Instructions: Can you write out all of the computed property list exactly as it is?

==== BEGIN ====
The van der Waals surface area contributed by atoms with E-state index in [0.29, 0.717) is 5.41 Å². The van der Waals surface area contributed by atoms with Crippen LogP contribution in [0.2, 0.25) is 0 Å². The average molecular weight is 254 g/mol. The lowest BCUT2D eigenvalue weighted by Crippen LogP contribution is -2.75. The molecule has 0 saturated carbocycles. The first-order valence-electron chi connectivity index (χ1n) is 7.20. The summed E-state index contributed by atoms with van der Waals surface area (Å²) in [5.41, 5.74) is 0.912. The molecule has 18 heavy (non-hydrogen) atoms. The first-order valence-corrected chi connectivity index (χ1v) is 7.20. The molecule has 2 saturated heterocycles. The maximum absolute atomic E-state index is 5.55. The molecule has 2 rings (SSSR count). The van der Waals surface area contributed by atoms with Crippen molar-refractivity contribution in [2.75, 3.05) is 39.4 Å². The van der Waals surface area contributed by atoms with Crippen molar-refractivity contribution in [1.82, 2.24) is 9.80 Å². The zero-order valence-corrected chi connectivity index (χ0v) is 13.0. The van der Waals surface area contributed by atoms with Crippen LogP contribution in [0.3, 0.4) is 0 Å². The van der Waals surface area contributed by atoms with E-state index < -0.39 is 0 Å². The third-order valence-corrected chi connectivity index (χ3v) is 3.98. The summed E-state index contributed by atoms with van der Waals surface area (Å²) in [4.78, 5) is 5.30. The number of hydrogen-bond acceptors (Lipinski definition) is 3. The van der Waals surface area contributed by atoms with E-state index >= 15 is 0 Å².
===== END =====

The van der Waals surface area contributed by atoms with E-state index in [0.29, 0.717) is 5.41 Å². The van der Waals surface area contributed by atoms with Crippen LogP contribution in [0.2, 0.25) is 0 Å². The average molecular weight is 254 g/mol. The lowest BCUT2D eigenvalue weighted by Crippen LogP contribution is -2.75. The molecule has 0 saturated carbocycles. The first-order valence-electron chi connectivity index (χ1n) is 7.20. The summed E-state index contributed by atoms with van der Waals surface area (Å²) in [5.41, 5.74) is 0.912. The molecule has 18 heavy (non-hydrogen) atoms. The first-order valence-corrected chi connectivity index (χ1v) is 7.20. The molecule has 2 saturated heterocycles. The maximum absolute atomic E-state index is 5.55. The molecule has 2 rings (SSSR count). The van der Waals surface area contributed by atoms with Crippen molar-refractivity contribution in [2.75, 3.05) is 39.4 Å². The van der Waals surface area contributed by atoms with Crippen molar-refractivity contribution in [1.82, 2.24) is 9.80 Å². The zero-order valence-corrected chi connectivity index (χ0v) is 13.0. The van der Waals surface area contributed by atoms with Crippen LogP contribution in [0.3, 0.4) is 0 Å². The van der Waals surface area contributed by atoms with E-state index < -0.39 is 0 Å². The third-order valence-corrected chi connectivity index (χ3v) is 3.98. The summed E-state index contributed by atoms with van der Waals surface area (Å²) in [4.78, 5) is 5.30. The number of hydrogen-bond acceptors (Lipinski definition) is 3. The van der Waals surface area contributed by atoms with E-state index >= 15 is 0 Å².